Some Kind of Duty features all new handmade weavings by Chicago-based artist Karolina Gnatowski, known as kg. In monumental and small-scale tapestries, kg, anAmerican artist who was born in Poland incorporates references ranging from Polish immigration, badminton, Jim Morrison, and feminist fiber artists to addiction, mourning, and their pet. The artist's keen attention to the details of life's coincidences and moments of intersection finds a fitting form in their reverence for the history of tapestry weaving, and the evidence of everyday life incorporated into the artist's work makes their weavings an offering to those both living and dead. This catalog accompanies an exhibition at the DePaul Art Museum, and it features full-color plates of the works on view, an interview between the artist and DPAM Director and Chief Curator Julie Rodrigues Widholm, an essay by K. L. H. Wells, assistant professor in the Department of Art History at the University of Wisconsin-Milwaukee, and poems written by the artist to accompany each work.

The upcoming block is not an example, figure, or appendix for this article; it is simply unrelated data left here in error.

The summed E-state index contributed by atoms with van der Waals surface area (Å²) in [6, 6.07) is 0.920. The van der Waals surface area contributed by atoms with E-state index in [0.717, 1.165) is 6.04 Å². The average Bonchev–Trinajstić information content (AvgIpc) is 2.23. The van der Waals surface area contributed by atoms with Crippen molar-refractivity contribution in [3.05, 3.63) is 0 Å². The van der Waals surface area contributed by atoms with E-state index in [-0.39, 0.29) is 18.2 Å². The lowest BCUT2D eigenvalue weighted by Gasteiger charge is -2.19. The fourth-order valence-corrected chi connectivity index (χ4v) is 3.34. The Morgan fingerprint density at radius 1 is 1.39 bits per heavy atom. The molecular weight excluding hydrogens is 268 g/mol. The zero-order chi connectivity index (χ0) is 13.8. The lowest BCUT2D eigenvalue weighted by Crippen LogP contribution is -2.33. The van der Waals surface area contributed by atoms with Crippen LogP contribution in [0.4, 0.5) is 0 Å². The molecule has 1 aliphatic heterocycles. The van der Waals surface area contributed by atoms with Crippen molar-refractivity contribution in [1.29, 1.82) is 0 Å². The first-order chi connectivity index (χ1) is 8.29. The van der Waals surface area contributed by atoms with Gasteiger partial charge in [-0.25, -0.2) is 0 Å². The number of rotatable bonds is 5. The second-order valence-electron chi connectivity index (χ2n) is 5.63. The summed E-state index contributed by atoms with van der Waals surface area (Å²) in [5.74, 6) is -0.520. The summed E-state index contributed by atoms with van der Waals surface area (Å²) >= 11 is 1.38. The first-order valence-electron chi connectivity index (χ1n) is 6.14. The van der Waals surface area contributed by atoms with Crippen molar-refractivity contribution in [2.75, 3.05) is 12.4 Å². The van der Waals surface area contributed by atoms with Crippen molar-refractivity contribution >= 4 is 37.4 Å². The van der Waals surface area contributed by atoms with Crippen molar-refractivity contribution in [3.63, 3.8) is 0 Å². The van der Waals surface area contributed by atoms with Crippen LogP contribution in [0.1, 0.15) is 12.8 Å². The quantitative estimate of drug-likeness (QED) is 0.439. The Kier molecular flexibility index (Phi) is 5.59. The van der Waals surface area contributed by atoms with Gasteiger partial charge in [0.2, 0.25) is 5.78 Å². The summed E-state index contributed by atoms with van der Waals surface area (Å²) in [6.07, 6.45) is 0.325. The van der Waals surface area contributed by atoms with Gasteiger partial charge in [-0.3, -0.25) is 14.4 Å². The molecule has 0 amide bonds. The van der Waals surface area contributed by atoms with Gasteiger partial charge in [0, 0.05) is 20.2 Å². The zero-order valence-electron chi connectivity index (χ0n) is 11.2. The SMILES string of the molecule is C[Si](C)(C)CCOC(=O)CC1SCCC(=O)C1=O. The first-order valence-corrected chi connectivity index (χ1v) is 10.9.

Quilts have become a cherished symbol of Amish craftsmanship and the beauty of the simple life. Country stores in Lancaster County, Pennsylvania, and other tourist regions display row after row of handcrafted quilts. In luxury homes, office buildings, and museums, the quilts have been preserved and displayed as priceless artifacts. They are even pictured on collectible stamps. Amish Quilts explores how these objects evolved from practical bed linens into contemporary art. In this in-depth study, illustrated with more than 100 stunning color photographs, Janneken Smucker discusses what makes an Amish quilt Amish. She examines the value of quilts to those who have made, bought, sold, exhibited, and preserved them and how that value changes as a quilt travels from Amish hands to marketplace to consumers. A fifth-generation Mennonite quiltmaker herself, Smucker traces the history of Amish quilts from their use in the late nineteenth century to their sale in the lucrative business practices of today. Through her own observations as well as oral histories, newspaper accounts, ephemera, and other archival sources, she seeks to understand how the term "Amish" became a style and what it means to both quiltmakers and consumers. She also looks at how quilts influence fashion and raises issues of authenticity of quilts in the marketplace. Whether considered as art, craft, or commodity, Amish quilts reflect the intersections of consumerism and connoisseurship, religion and commerce, nostalgia and aesthetics. By thoroughly examining all of these aspects, Amish Quilts is an essential resource for anyone interested in the history of these beautiful works.